Dear Dad

Circa 1990, I was about 5 going on 6 years old, I don’t remember a lot of things from that age but I remember this incident vividly. My mom and my father were in a heated argument. He was packing, and in between trips outside, they argued. I don’t remember the specific words, I might have been too young to really understand them anyway, but it was clear what was happening. My father was leaving his family. Ironically, it’s one of my most cherished memories, because it’s one of the few recollections I have where my mom, my father and myself were in the same frame.

On a day when the world is celebrating great dads, my mind will inevitably wander on thoughts of my father. It’s usually a sad day for me, even three decades later. I quietly read posts with people celebrating their dads on social media and look on in envy. Sometimes I reflect on a letter I wrote to him as an assignment for my English A class in high school that I never shared with anyone, not even with my teacher at the time. I was so embarrassed because most of my classmates had seemingly great relationships with their dads. I got a zero because I chose not to submit it, but the truth is, I was quite contented, as I kept my embarrassment to myself.

You see, I’m from a country where a man proves his manhood by the number of children he reproduces. The higher the number, the higher the ratings. Any man that challenges this status quo is mocked and jeered, because somehow, our manhood is tied to the belief that we are only worthy if we procreate. You can imagine just how destructive such a notion can be to a society where the majority of its citizens live below the poverty line.

My father was no different. Throughout his conquests, he had 5 children with 3 different women. And somehow you may read this and say “that’s not so bad”, because it’s not uncommon in Jamaica for one man to have reproduced upwards of 10 children, with 10 different women. But I challenge that thought and say to you that a man (or woman) should NOT bring forth even a single child without a stable foundation. Often times my friends and family would take that as my intention to get rich before I reproduce, but that’s not the case. I believe if one has a choice, they should always conduct a self-evaluation to ascertain whether they are emotionally, mentally and financially prepared, to facilitate bringing another human being into this world and properly caring for them.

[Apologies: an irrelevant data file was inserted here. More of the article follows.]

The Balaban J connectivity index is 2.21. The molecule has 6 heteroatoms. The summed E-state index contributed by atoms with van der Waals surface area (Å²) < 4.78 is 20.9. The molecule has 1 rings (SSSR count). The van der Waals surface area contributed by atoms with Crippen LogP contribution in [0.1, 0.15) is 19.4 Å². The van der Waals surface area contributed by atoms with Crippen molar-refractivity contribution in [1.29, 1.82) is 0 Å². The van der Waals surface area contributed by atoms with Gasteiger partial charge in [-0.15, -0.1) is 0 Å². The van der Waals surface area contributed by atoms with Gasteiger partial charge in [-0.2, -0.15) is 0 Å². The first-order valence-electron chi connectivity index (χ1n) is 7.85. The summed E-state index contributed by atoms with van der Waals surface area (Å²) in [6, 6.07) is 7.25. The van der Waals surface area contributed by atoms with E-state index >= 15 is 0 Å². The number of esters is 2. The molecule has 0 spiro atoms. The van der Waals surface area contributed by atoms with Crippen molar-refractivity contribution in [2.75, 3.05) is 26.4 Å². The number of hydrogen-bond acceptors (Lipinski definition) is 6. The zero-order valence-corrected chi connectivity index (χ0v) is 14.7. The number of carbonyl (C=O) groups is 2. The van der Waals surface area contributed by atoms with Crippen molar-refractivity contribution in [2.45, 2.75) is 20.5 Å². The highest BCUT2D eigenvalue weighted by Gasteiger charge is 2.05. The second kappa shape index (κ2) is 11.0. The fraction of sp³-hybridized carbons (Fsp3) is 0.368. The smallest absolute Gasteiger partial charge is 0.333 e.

I ran after him as he took his last remaining belongings to the car that awaited him outside, the last thing he said to me was “gi yuh madda dis” as he handed me a clothes iron that I guess he felt too bad to take with him. I didn’t know why he was leaving us at that time and even now it’s not entirely clear, but I guess I grew to accept it for what it was in my eyes – he had found someone else and was no longer interested in us.

In the next few months following that unfortunate day, my mother gave birth to my baby brother Devore, one month before my 6th birthday. Thinking back, I can’t remember ever being aware of her pregnancy, but I remember waking up late one night and being told by the other tenants in the 5-family tenement yard, that she went into the hospital to give birth to my little brother. It wasn’t until I was a teenager that I surmised that my father must have walked out on my expectant mother. She and I never discussed it, but I suppose that may have been a painful memory for her. Whether he knew of her pregnancy remains uncertain, but that’s the kind of experience that helped to form my perception of the man I share a last name and genetics with.

Throughout the years I would have sparse contact with him. He would give us hope that he would stand up to his responsibilities, but he always returned to his default self – a disappointment. The truth is, as a young and impressionable kid, he was an enigma to me and in some sense I revered him. As I got older, that reverence turned into dislike, because I started to realize that he didn’t acknowledge Devore as his son and I was quite bemused by that. There were a few times over those years that he would give my mother money or clothes, but they were only for me. He never did the same for Devore and so I grew a very strong dislike towards him.